In December, I wrote about a Senate Homeland Security and Governmental Affairs Committee hearing focused on testimony about potential early and outpatient treatments for COVID-19. A group of doctors detailed their research on ivermectin, a generic anti-parasitic drug:
The medication being discussed in this hearing is ivermectin. It has not been studied as much as HCQ, but the results to date are encouraging. The witnesses have studies covering over 4,000 patients in various settings but cannot obtain a review through the NIH. They asked for the committee’s assistance with this and noted that funding for additional studies is not readily available. Money to study the efficacy of current generic medications in new applications is difficult to obtain. That is a tragic fact, as these medications are less expensive and more readily available.
During the hearing, one of the physicians stated that with the results the researchers have seen to date, he would consider it malpractice not to provide this medication early in a COVID-19 infection. A website that tracks medications studies in COVID-19 has summarized a meta-analysis of the research to date for ivermectin:
If you look at the graph, you can see 19 random control trials (RCTs). Yet the NIH website says this:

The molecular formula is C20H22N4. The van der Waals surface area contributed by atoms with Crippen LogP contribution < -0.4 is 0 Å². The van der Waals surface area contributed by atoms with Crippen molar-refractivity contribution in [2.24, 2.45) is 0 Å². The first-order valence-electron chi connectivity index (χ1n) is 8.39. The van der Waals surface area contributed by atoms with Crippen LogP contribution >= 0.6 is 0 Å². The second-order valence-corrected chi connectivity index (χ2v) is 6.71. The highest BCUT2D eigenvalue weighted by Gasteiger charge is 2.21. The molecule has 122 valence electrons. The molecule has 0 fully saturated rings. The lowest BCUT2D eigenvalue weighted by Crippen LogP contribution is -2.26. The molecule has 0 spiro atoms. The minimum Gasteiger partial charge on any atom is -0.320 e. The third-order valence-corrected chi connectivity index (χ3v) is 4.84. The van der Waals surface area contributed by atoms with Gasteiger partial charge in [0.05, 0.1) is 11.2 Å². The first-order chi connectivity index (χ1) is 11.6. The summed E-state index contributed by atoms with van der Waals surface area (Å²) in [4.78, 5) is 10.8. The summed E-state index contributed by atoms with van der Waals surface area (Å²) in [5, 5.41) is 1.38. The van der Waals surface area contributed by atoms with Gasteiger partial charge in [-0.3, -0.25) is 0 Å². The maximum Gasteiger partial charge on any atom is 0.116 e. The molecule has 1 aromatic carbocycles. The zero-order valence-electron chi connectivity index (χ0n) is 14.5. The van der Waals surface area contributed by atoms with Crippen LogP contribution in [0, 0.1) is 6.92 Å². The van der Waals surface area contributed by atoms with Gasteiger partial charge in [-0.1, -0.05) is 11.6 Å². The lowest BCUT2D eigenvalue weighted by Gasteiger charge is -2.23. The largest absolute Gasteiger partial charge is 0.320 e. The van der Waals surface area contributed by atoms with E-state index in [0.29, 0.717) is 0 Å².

The COVID-19 Treatment Guidelines Panel (the Panel) has determined that currently there are insufficient data to recommend either for or against the use of ivermectin for the treatment of COVID-19. Results from adequately powered, well-designed, and well-conducted clinical trials are needed to provide more specific, evidence-based guidance on the role of ivermectin for the treatment of COVID-19.
You have to wonder how many RCTs would be required to satisfy the NIH. I am old enough to remember when the FDA gave remdesivir an emergency use authorization after one. At over $3,000 for the treatment, the trial results did not show a decrease in mortality. It helped people who were likely to recover do so more quickly. In November, the WHO issued a conditional recommendation against remdesivir because its review of additional studies found no benefit:
Data reviewed by the panel included results from this trial, as well as 3 other randomized controlled trials. In all, data from over 7000 patients across the 4 trials were considered.
The evidence suggested no important effect on mortality, need for mechanical ventilation, time to clinical improvement, and other patient-important outcomes.
You can talk about remdesivir on television, Twitter, or YouTube, and you will not be censored. The drug is still in use with a hefty price tag and requires hospitalization. However, if you talk about ivermectin, it appears you will be. Jonathan Turley, a law professor at Georgetown University, noted the following on his blog:
YouTube removed two videos from a December 8th hearing before the Committee on Homeland Security and Governmental Affairs. It featured Kory who discussed the use of Ivermectin as a potential treatment for Covid-19, particularly in the early stages. It is a drug that treats tropical diseases caused by parasites. Kory was calling for a review by the National Institutes of Health on trials for the drug. Ultimately, it does appear that the NIH did change the status of the drug.